There are such things as false gods and false prophets. The Bible says that there are and it seems Bell acknowledges as much when it comes to Christians who preach false doctrines, or Christians who paint a false image of God by not behaving in a Christ-like matter. It seems that wayward Christians definitely have the potential to portray God in a false way, or to be false prophets. True enough, Bell definitely has that right. To hear Bell tell it, however, at least in other parts of the book, there are only differing ways that God reveals himself to humanity--not false ways. While most Christians would affirm the notion that God can reveal himself in many other ways in addition to Scripture, Bell seems to think that this means that any response by humans to any god in any manner are actually instances of humans responding to the true (but hidden) God in a proper manner. Which is a massive non sequitur. Just because God can and does reveal himself in many ways, does not mean that all human conceptions or responses to his revelation are good and right responses. Sometimes the responses will be improper and sinful. Sometimes the 'revelation' itself will be a false god or false prophet. And no, this doesn't require my personal view of what is and is not a good and proper response to be true, it only means that right and wrong responses--as well as true and false 'revelations'-- do exist.
Bell makes a point to celebrate seeming paradoxes about the nature of God a couple times in this book, rather than treat them as problems that need a solution. Fair enough. Yet Bell treats the notion of God being just and gracious as untenable. He thinks God's wrath and God's love are incompatible. He thinks that Jesus can't save us from God's wrath, because Jesus is God. The merry postmodernist, who celebrates God's mystery and paradoxical nature, can't reconcile these aspects of God? They are logically incompatible? Really? Not to mention that, with respect to God's mercy and wrath, one doesn't even need to shrug it off as a mystery or a paradox. God is merciful and wrathful, loving and just. There is no contradiction here.
The most controversial aspect of the book is probably Bell's conception of hell, and what it reveals about God's character. I think the lack of a scriptural basis for his views has been well documented, so in order to keep this review shorter I will defer to others on this matter, except to highlight one thing. The only book Bell cites for 'further reading' on the topic of hell is C.S. Lewis' The Great Divorce. Which is a work of fiction and speculation as to how heaven-hell could possibly operate, not how they do, certainly, Biblically operate. The reason the book is widely appreciated by Christians is because it is a work of fiction and acknowledges that it is speculating about the machinations of the afterlife. If Bell were to correctly pronounce his own views on hell to primarily be speculation--or better yet, fiction--I don't think they would cause as much consternation as they have. But even as speculation Bell's views would still be problematic because they seem to contradict scripture directly.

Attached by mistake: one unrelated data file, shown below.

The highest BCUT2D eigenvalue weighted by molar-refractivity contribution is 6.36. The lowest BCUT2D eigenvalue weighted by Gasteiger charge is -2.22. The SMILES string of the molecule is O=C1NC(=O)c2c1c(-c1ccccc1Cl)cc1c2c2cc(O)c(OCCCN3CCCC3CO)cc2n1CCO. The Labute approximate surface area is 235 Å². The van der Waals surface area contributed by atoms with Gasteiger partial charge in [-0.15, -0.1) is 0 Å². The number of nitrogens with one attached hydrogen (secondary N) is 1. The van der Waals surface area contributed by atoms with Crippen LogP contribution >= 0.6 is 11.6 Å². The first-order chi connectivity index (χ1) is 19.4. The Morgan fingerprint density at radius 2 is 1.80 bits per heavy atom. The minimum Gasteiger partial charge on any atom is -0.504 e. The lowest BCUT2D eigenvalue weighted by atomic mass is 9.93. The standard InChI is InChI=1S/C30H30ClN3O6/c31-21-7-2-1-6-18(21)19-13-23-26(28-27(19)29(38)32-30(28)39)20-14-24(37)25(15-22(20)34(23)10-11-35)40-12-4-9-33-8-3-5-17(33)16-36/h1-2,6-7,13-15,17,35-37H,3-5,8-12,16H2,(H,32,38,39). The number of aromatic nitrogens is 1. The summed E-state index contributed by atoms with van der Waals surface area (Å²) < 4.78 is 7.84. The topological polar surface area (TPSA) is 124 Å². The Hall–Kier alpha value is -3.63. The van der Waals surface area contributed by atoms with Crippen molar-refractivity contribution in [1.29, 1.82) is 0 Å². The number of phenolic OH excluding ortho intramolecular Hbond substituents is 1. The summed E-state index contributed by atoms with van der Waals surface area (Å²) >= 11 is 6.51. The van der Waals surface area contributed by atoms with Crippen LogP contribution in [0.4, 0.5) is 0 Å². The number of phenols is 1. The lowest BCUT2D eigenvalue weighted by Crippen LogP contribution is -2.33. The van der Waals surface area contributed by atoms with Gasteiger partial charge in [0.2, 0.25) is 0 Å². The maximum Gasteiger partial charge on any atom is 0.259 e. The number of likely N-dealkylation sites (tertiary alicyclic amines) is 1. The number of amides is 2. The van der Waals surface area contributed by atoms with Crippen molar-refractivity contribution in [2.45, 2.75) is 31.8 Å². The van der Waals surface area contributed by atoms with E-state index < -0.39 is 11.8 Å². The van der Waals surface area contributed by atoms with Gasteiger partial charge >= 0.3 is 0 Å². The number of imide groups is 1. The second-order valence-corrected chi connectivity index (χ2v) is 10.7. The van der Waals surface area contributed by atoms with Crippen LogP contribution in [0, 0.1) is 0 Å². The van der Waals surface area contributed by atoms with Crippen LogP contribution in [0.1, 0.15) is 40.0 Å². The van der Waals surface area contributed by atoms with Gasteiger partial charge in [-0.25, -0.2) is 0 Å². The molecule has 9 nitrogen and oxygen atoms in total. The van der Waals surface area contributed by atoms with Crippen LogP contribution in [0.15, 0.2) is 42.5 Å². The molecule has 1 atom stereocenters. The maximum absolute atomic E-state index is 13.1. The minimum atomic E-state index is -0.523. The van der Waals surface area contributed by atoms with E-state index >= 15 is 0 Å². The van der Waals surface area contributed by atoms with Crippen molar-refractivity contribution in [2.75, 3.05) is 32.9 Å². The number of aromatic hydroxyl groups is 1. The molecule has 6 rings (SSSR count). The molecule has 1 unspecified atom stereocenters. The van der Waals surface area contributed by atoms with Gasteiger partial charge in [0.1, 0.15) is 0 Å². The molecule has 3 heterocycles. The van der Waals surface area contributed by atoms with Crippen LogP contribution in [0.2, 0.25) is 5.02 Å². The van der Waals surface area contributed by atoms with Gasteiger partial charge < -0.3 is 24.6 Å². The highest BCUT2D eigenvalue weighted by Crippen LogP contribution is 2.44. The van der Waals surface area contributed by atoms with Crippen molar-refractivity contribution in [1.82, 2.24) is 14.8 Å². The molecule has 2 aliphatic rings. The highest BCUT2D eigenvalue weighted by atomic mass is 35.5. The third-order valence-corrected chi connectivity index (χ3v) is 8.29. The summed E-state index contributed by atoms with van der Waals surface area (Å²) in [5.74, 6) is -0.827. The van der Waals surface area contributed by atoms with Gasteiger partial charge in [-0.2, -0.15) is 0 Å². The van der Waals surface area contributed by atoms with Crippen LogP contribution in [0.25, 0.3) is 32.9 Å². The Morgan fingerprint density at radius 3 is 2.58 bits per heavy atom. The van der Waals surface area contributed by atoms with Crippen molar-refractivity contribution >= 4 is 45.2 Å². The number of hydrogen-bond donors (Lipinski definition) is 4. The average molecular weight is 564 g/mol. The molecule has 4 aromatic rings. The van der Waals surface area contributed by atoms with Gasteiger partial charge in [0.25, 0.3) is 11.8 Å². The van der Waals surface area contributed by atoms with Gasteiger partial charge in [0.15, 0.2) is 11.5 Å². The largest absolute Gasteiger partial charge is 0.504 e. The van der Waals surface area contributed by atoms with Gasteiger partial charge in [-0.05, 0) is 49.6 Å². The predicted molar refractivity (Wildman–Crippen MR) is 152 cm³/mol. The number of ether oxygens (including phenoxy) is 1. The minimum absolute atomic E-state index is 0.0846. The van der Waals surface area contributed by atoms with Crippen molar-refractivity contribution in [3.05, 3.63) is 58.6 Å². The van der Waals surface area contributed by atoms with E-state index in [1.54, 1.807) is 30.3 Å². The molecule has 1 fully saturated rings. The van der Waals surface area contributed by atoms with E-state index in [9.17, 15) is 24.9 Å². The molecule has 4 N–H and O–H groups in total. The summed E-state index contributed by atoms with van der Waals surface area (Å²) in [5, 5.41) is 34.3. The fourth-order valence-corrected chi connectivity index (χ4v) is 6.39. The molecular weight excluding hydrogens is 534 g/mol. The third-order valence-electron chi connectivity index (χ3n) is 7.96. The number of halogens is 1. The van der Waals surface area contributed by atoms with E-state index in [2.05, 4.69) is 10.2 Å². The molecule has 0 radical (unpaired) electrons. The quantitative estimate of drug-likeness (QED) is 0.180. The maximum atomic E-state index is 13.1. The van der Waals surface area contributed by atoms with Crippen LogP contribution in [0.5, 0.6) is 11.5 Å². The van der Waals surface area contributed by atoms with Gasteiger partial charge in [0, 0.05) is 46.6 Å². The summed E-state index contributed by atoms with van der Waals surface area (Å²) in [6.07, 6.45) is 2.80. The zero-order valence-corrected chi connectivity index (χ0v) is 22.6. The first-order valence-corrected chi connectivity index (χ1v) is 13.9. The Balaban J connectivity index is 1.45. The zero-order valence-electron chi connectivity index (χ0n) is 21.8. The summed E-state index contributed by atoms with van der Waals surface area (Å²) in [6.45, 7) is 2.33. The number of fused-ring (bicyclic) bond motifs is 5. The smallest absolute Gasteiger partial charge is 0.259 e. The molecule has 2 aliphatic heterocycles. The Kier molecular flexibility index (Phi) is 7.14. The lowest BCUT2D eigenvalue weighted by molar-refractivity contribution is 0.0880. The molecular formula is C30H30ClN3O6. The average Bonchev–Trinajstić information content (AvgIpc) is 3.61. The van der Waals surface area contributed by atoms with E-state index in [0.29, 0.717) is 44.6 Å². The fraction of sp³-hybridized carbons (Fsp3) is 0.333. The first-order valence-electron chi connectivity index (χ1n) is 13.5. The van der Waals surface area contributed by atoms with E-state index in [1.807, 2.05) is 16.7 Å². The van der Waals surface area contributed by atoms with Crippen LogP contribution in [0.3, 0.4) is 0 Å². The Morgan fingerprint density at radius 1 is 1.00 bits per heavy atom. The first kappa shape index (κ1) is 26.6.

In addition to all these problems, as well as the more central ones addressed by others, I think the book also has a problem of tone. Bell's tone, if not his actual argument itself, often comes off as placating non-believers by suggesting that Christianity is something entirely different from what they've been lead to believe and that's why they reject it. While that might be true for some people, or it might be true in some small sense for a lot of people, many other people reject Christianity for what it truly is. Disabusing people of false conceptions is all well and good, but Bell aims to do that by caricaturing and misrepresenting more traditional understandings of the faith. His methodology seems to be: 1) consider what keeps people from coming to the faith (a good thing to do), 2) re-evaluate that aspect of the faith (also very good), 3) if it's some misconception that does need corrected in his view, attempt to address it (still fine and good), and lastly 4) if the stumbling block is something that is an intractable, non-negotiable aspect of Christianity, downplay it, redefine what it means or pretend like it doesn't exist (a very bad thing to do). As Christians we should go as far as we can to attempt to bring the Gospel to the lost--but not so far that the Gospel ceases to be the Gospel.